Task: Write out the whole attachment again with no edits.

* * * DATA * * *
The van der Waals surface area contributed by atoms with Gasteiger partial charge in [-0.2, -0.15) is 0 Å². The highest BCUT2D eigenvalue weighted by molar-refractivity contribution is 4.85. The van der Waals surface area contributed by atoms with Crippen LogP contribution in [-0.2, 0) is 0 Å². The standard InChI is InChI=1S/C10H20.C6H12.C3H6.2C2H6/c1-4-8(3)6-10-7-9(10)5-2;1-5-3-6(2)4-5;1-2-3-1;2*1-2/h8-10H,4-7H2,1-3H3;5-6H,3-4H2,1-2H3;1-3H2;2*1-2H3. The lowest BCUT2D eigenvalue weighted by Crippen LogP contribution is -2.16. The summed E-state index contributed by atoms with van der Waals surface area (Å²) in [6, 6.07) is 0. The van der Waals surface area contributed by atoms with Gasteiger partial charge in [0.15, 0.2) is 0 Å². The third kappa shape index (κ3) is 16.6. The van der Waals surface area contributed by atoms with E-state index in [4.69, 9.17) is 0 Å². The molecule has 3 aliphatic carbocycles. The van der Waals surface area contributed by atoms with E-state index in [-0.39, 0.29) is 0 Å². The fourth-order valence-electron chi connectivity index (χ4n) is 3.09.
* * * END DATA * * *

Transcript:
The van der Waals surface area contributed by atoms with Gasteiger partial charge in [-0.2, -0.15) is 0 Å². The highest BCUT2D eigenvalue weighted by molar-refractivity contribution is 4.85. The van der Waals surface area contributed by atoms with Crippen LogP contribution in [-0.2, 0) is 0 Å². The standard InChI is InChI=1S/C10H20.C6H12.C3H6.2C2H6/c1-4-8(3)6-10-7-9(10)5-2;1-5-3-6(2)4-5;1-2-3-1;2*1-2/h8-10H,4-7H2,1-3H3;5-6H,3-4H2,1-2H3;1-3H2;2*1-2H3. The lowest BCUT2D eigenvalue weighted by Crippen LogP contribution is -2.16. The summed E-state index contributed by atoms with van der Waals surface area (Å²) in [6, 6.07) is 0. The van der Waals surface area contributed by atoms with Gasteiger partial charge in [0.15, 0.2) is 0 Å². The third kappa shape index (κ3) is 16.6. The van der Waals surface area contributed by atoms with E-state index in [4.69, 9.17) is 0 Å². The molecule has 3 aliphatic carbocycles. The van der Waals surface area contributed by atoms with E-state index in [-0.39, 0.29) is 0 Å². The fourth-order valence-electron chi connectivity index (χ4n) is 3.09.